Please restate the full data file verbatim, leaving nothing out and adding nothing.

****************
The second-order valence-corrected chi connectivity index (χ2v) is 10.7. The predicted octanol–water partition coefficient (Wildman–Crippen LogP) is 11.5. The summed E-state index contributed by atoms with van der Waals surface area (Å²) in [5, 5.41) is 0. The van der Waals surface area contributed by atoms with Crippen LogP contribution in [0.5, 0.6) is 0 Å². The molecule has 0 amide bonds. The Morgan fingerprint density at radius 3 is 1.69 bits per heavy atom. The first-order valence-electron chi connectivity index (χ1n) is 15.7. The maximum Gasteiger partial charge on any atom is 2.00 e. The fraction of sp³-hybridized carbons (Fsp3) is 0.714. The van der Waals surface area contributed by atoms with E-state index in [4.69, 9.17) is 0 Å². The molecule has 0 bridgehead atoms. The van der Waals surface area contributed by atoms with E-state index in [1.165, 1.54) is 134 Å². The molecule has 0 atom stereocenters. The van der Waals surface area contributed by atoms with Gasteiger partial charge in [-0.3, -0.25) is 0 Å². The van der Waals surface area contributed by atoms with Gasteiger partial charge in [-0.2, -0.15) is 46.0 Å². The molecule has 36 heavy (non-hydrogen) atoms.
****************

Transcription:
The second-order valence-corrected chi connectivity index (χ2v) is 10.7. The predicted octanol–water partition coefficient (Wildman–Crippen LogP) is 11.5. The summed E-state index contributed by atoms with van der Waals surface area (Å²) in [5, 5.41) is 0. The van der Waals surface area contributed by atoms with Crippen LogP contribution in [0.5, 0.6) is 0 Å². The molecule has 0 amide bonds. The Morgan fingerprint density at radius 3 is 1.69 bits per heavy atom. The first-order valence-electron chi connectivity index (χ1n) is 15.7. The maximum Gasteiger partial charge on any atom is 2.00 e. The fraction of sp³-hybridized carbons (Fsp3) is 0.714. The van der Waals surface area contributed by atoms with E-state index in [4.69, 9.17) is 0 Å². The molecule has 0 bridgehead atoms. The van der Waals surface area contributed by atoms with E-state index in [1.165, 1.54) is 134 Å². The molecule has 0 atom stereocenters. The van der Waals surface area contributed by atoms with Gasteiger partial charge in [-0.3, -0.25) is 0 Å². The van der Waals surface area contributed by atoms with Gasteiger partial charge in [-0.2, -0.15) is 46.0 Å². The molecule has 36 heavy (non-hydrogen) atoms.